258293 Happy Kitchen/La Cocina Alegre: A peer-facilitated healthy cooking class as part of a food systems approach to increase healthy food access

Tuesday, October 30, 2012 : 4:50 PM - 5:10 PM

Joy Casnovsky, BA , The Happy Kitchen/La Cocina Alegre, Sustainable Food Center, Austin, TX
Alexandra Evans, PhD , Michael & Susan Dell Center for Healthy Living, University of Texas School of Public Health, Austin Regional Campus, Austin, TX
Rose Jennings, MPH , Michael & Susan Dell Center for Healthy Living, UT School of Public Health, Austin Regional Campus, Austin, TX
Introduction: With 65% of Texans overweight or obese, the number of cases of diabetes and heart disease are skyrocketing among Latino families. The purpose of this presentation is to describe the effects of The Happy Kitchen/La Cocina Alegre™ (THK), a unique community-based program targeting low-income ethnically-diverse families in Texas.

Methodology: The interactive six-week program targets dietary change through teaching adult family members how to cook with and shop for healthy and culturally appropriate food. Classes are led by trained peer facilitators and are taught in Spanish or English. The Program is part of a larger, food systems approach to healthy eating and food access. After each class, participants receive a free bag of groceries to prepare the demonstrated recipe at home. Self-report surveys were administered at baseline and upon completion of the program. Differences between pre and post test data were analyzed using paired t-tests.

Results: 59 individuals completed both pre and post surveys (93% female, 89% Spanish speaking, 77% low-income). At post-test, 68.8% of of participants reported preparing meals with fruits and vegetables for their family vs. 42.6% reporting at baseline. Results indicated positive trends in eating behaviors, including a decrease in consumption of flour tortillas (30.8%, p=.29), pizza (30.2%, p=.23), sweets (32.8%, p=.017), and regular sodas (34.5%, p=.60). 32.7% of participants reported modeling eating fresh fruits and vegetables more frequently than at baseline.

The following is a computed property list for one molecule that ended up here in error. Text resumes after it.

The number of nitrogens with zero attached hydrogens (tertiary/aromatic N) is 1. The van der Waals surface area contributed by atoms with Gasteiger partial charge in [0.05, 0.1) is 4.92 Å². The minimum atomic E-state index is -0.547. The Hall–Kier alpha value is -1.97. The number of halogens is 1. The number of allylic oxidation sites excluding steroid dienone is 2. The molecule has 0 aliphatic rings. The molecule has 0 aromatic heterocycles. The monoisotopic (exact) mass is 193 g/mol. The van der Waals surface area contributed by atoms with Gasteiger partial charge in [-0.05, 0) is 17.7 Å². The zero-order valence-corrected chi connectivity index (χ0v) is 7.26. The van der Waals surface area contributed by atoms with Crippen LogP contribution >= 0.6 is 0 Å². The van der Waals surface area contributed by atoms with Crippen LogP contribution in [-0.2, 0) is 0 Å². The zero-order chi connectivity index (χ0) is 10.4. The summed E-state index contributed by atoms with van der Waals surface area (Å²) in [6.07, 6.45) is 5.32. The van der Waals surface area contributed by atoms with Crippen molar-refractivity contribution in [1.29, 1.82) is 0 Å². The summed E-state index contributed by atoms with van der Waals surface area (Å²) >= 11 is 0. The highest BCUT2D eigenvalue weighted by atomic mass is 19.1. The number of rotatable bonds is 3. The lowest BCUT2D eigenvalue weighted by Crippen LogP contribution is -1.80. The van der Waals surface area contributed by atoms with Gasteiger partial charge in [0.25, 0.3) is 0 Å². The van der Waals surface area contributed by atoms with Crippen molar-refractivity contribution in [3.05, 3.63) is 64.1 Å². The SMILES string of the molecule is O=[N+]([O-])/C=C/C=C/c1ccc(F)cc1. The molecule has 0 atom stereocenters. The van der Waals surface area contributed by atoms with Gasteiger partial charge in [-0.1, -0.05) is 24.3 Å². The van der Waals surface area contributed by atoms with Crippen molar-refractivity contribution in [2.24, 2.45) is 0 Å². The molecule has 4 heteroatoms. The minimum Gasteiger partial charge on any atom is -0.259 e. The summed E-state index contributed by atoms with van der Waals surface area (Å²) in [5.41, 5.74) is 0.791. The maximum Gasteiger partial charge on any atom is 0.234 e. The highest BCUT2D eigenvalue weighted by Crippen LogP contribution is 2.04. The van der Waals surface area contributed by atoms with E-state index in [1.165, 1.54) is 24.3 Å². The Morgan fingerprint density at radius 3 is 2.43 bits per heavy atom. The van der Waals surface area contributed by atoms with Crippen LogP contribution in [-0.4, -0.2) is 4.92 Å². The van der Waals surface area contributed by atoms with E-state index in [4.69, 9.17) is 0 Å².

Discussion: Results indicate that THK was effective in changing diet-related behaviors of Latino families as part of a systems-wide initiative in low-income communities.

Learning Areas:
Administer health education strategies, interventions and programs
Diversity and culture
Planning of health education strategies, interventions, and programs

Learning Objectives:
1. Describe the components of a culturally-appropriate nutrition intervention program for at-risk families; 2. Identify the unique strengths of The Happy Kitchen/La Cocina Alegre™ program; and 3. Discuss how the Program's role in a larger community-based food-system approach increases access to affordable, nutritious food.

Keywords: Food and Nutrition, Community Health Promoters

Presenting author's disclosure statement:

Qualified on the content I am responsible for because: I am the Director of Sustainable Food Center's The Happy Kitchen/La Cocina Alegre Program. I oversee the evaluation of the Program.
Any relevant financial relationships? No

I agree to comply with the American Public Health Association Conflict of Interest and Commercial Support Guidelines, and to disclose to the participants any off-label or experimental uses of a commercial product or service discussed in my presentation.